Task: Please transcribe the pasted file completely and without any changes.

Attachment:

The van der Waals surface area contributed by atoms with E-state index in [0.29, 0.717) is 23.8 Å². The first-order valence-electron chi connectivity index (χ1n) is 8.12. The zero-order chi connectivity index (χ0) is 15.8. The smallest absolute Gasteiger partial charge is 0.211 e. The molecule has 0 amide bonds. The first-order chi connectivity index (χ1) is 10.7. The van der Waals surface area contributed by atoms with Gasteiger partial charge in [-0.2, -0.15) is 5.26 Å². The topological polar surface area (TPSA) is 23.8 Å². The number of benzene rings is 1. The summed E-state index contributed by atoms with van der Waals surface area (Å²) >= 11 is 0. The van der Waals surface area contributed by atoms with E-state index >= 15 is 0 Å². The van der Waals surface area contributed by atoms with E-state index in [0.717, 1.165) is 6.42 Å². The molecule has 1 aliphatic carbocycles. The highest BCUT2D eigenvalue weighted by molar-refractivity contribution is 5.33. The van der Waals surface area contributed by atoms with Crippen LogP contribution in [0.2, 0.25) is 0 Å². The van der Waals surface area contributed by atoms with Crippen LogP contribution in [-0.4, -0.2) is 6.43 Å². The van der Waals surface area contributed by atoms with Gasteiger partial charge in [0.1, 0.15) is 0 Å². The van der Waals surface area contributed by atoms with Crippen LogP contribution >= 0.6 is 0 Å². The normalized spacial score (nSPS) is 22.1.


The van der Waals surface area contributed by atoms with E-state index in [0.29, 0.717) is 23.8 Å². The first-order valence-electron chi connectivity index (χ1n) is 8.12. The zero-order chi connectivity index (χ0) is 15.8. The smallest absolute Gasteiger partial charge is 0.211 e. The molecule has 0 amide bonds. The first-order chi connectivity index (χ1) is 10.7. The van der Waals surface area contributed by atoms with Gasteiger partial charge in [-0.2, -0.15) is 5.26 Å². The topological polar surface area (TPSA) is 23.8 Å². The number of benzene rings is 1. The summed E-state index contributed by atoms with van der Waals surface area (Å²) >= 11 is 0. The van der Waals surface area contributed by atoms with E-state index >= 15 is 0 Å². The van der Waals surface area contributed by atoms with E-state index in [0.717, 1.165) is 6.42 Å². The molecule has 1 aliphatic carbocycles. The highest BCUT2D eigenvalue weighted by molar-refractivity contribution is 5.33. The van der Waals surface area contributed by atoms with Crippen LogP contribution in [0.2, 0.25) is 0 Å². The van der Waals surface area contributed by atoms with Crippen LogP contribution in [-0.4, -0.2) is 6.43 Å². The van der Waals surface area contributed by atoms with Gasteiger partial charge in [0.1, 0.15) is 0 Å². The van der Waals surface area contributed by atoms with Crippen LogP contribution >= 0.6 is 0 Å². The normalized spacial score (nSPS) is 22.1.